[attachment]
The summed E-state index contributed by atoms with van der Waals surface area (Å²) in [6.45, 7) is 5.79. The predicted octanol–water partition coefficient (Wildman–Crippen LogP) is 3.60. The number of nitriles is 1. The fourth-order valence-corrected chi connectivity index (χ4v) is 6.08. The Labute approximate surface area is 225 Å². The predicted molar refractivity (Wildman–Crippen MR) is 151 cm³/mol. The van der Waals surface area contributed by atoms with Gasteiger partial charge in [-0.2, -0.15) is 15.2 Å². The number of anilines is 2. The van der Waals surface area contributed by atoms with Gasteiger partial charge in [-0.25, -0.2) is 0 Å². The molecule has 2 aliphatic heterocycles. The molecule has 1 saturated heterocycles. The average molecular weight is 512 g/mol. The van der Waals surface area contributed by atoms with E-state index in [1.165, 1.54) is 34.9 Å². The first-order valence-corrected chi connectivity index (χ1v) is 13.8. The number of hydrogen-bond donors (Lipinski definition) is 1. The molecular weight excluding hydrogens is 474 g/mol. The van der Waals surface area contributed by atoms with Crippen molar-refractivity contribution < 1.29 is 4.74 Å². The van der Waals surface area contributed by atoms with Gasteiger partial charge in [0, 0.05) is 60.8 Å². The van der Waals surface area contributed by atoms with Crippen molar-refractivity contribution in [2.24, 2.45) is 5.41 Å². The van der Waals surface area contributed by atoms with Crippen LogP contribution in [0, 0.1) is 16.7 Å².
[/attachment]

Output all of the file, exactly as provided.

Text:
The summed E-state index contributed by atoms with van der Waals surface area (Å²) in [6.45, 7) is 5.79. The predicted octanol–water partition coefficient (Wildman–Crippen LogP) is 3.60. The number of nitriles is 1. The fourth-order valence-corrected chi connectivity index (χ4v) is 6.08. The Labute approximate surface area is 225 Å². The predicted molar refractivity (Wildman–Crippen MR) is 151 cm³/mol. The van der Waals surface area contributed by atoms with Gasteiger partial charge in [-0.2, -0.15) is 15.2 Å². The number of anilines is 2. The van der Waals surface area contributed by atoms with Gasteiger partial charge in [-0.25, -0.2) is 0 Å². The molecule has 2 aliphatic heterocycles. The molecule has 1 saturated heterocycles. The average molecular weight is 512 g/mol. The van der Waals surface area contributed by atoms with E-state index in [1.165, 1.54) is 34.9 Å². The first-order valence-corrected chi connectivity index (χ1v) is 13.8. The number of hydrogen-bond donors (Lipinski definition) is 1. The molecular weight excluding hydrogens is 474 g/mol. The van der Waals surface area contributed by atoms with Crippen molar-refractivity contribution < 1.29 is 4.74 Å². The van der Waals surface area contributed by atoms with Gasteiger partial charge in [0, 0.05) is 60.8 Å². The van der Waals surface area contributed by atoms with Crippen molar-refractivity contribution in [2.24, 2.45) is 5.41 Å². The van der Waals surface area contributed by atoms with Crippen LogP contribution in [0, 0.1) is 16.7 Å².